Our Big Love Story
Reviewed – 22nd March 2018
“only manages to prod at each topic when you want it to punch”
The events of the 2005 7/7 bombings were a tragic, life changing moment for many Britons. Nearly thirteen years later, with distance it is possible to examine how the lives of British Muslims may have altered alongside the willingness for some to engage with more nationalistic tones. Stephanie Silver’s Our Big Love Story is a piece with ambitious questions. These fly between the rise of racial tension to the struggles of a generation bombarded by suffering. Unfortunately, this show at The Hope Theatre ends up rather thin.
The plot threads between two paths. The first follows a group of four teenagers in the lead up to a house party, full of insecurities around relationships and the constant presence of sex. The second moves away to a teacher present at the attack, and his mental health following his difficulties in dealing with his faith in the wake of devastation.
The trickiness comes from the range of topics that Silver puts into her script, thoughts and ideas that are interesting but fail to delve in with enough complexity to provide any real insight. Characters are broad, clear but quite often flat, motivations shifting instantly to move the plot forward sufficiently. This is combined with an arc that fails to earn any of the redemptive qualities it seems to reach for, lumbered by an unforgiveable act that loses any sympathy for all involved.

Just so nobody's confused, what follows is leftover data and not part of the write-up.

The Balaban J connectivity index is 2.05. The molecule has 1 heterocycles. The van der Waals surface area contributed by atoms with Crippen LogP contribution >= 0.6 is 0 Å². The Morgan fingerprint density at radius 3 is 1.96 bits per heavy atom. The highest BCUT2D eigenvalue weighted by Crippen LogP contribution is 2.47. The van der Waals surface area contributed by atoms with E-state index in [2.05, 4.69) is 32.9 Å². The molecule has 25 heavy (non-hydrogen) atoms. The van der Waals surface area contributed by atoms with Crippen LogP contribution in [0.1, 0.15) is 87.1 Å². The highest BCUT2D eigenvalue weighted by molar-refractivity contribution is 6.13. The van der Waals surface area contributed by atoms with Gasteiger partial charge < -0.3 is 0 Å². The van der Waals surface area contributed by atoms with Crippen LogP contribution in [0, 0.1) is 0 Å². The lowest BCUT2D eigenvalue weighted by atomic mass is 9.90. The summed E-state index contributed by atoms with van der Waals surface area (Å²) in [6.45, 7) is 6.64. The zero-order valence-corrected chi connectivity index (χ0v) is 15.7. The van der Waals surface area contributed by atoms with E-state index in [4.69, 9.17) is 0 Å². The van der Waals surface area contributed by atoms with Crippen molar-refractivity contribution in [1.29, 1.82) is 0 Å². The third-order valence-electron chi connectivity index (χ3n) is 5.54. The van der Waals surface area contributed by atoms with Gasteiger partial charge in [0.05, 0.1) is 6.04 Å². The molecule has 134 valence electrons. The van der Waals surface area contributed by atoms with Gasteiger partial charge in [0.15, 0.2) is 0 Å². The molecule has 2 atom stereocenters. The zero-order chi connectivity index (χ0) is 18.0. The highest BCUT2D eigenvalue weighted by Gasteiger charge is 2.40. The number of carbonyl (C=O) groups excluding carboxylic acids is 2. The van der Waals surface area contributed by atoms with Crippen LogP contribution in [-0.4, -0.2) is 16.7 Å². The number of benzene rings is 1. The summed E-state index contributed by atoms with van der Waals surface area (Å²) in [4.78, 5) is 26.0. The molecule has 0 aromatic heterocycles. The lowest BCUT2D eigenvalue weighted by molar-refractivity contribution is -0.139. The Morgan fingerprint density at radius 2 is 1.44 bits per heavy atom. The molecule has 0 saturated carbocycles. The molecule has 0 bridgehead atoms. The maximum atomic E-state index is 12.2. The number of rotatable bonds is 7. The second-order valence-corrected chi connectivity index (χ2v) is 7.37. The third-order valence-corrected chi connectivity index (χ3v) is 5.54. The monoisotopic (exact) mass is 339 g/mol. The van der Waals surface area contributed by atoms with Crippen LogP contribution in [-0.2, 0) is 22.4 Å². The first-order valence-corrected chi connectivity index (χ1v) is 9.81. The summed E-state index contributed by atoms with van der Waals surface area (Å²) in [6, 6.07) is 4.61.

Calum Robshaw’s direction is functional but bitty, and can get sucked into the stilted nature of some of the scenes with a lack of drive in enough places to propel us forward as an audience. Gemma Bright-Thomas’ minimal design utilises two frames to imaginatively create the tube, partnering with Rose Hockaday’s lighting design to create a number of locations with minimal fuss.
It is a shame because the cast bring moments in which you feel they could shine. Holly Ashman’s Destiny has spark but cannot hold up stiff dialogue in her relationship with Naina Kohli’s Anjum. Similarly, a monologue from Alex Britt’s Jack provides some reasonably engaging insight but is lumbered in clichéd conversation. It is Osman Baig’s Teacher who suffers most, crippled with monologues that fail to release much and interrupt any dramatic flow.
This is a piece that admirably attempts to cover a huge amount, but only manages to prod at each topic when you want it to punch.
Reviewed by Callum McCartney
Photography by Jennifer Evans
Our Big Love Story
Hope Theatre until 7th April